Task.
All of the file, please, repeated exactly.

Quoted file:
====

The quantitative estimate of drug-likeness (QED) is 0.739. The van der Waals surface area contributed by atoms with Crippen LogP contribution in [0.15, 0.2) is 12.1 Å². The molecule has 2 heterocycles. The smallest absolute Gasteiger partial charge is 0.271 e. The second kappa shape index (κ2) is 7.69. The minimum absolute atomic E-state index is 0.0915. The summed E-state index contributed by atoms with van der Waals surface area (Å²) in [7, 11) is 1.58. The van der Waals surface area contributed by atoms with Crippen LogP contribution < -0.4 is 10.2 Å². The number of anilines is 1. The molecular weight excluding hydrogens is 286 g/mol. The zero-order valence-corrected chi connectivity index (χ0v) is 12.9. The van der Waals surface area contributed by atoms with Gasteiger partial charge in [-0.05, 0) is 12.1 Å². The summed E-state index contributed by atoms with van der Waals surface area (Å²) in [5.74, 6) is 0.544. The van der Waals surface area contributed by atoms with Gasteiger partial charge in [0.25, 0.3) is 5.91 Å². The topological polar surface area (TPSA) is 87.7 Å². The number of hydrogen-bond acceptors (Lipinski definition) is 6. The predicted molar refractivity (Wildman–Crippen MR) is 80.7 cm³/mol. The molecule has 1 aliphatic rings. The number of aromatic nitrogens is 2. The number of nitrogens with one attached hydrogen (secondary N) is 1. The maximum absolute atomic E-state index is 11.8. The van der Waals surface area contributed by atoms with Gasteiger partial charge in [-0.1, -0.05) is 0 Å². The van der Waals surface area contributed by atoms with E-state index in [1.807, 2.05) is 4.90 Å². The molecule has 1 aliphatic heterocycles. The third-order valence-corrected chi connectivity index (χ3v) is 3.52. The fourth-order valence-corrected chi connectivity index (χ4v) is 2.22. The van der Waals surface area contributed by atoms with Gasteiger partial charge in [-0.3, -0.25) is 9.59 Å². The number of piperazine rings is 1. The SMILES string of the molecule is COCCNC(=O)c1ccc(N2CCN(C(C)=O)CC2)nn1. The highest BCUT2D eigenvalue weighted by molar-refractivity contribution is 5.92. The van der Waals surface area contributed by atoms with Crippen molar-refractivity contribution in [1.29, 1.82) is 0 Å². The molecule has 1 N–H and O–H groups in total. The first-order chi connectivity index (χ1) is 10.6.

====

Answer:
The quantitative estimate of drug-likeness (QED) is 0.739. The van der Waals surface area contributed by atoms with Crippen LogP contribution in [0.15, 0.2) is 12.1 Å². The molecule has 2 heterocycles. The smallest absolute Gasteiger partial charge is 0.271 e. The second kappa shape index (κ2) is 7.69. The minimum absolute atomic E-state index is 0.0915. The summed E-state index contributed by atoms with van der Waals surface area (Å²) in [7, 11) is 1.58. The van der Waals surface area contributed by atoms with Crippen LogP contribution < -0.4 is 10.2 Å². The number of anilines is 1. The molecular weight excluding hydrogens is 286 g/mol. The zero-order valence-corrected chi connectivity index (χ0v) is 12.9. The van der Waals surface area contributed by atoms with Gasteiger partial charge in [-0.05, 0) is 12.1 Å². The summed E-state index contributed by atoms with van der Waals surface area (Å²) in [5.74, 6) is 0.544. The van der Waals surface area contributed by atoms with Gasteiger partial charge in [0.25, 0.3) is 5.91 Å². The topological polar surface area (TPSA) is 87.7 Å². The number of hydrogen-bond acceptors (Lipinski definition) is 6. The predicted molar refractivity (Wildman–Crippen MR) is 80.7 cm³/mol. The molecule has 1 aliphatic rings. The number of aromatic nitrogens is 2. The number of nitrogens with one attached hydrogen (secondary N) is 1. The maximum absolute atomic E-state index is 11.8. The van der Waals surface area contributed by atoms with Gasteiger partial charge in [-0.1, -0.05) is 0 Å². The van der Waals surface area contributed by atoms with E-state index in [1.807, 2.05) is 4.90 Å². The molecule has 1 aliphatic heterocycles. The third-order valence-corrected chi connectivity index (χ3v) is 3.52. The fourth-order valence-corrected chi connectivity index (χ4v) is 2.22. The van der Waals surface area contributed by atoms with Gasteiger partial charge in [-0.3, -0.25) is 9.59 Å². The number of piperazine rings is 1. The SMILES string of the molecule is COCCNC(=O)c1ccc(N2CCN(C(C)=O)CC2)nn1. The highest BCUT2D eigenvalue weighted by molar-refractivity contribution is 5.92. The van der Waals surface area contributed by atoms with Crippen molar-refractivity contribution in [1.29, 1.82) is 0 Å². The molecule has 1 N–H and O–H groups in total. The first-order chi connectivity index (χ1) is 10.6.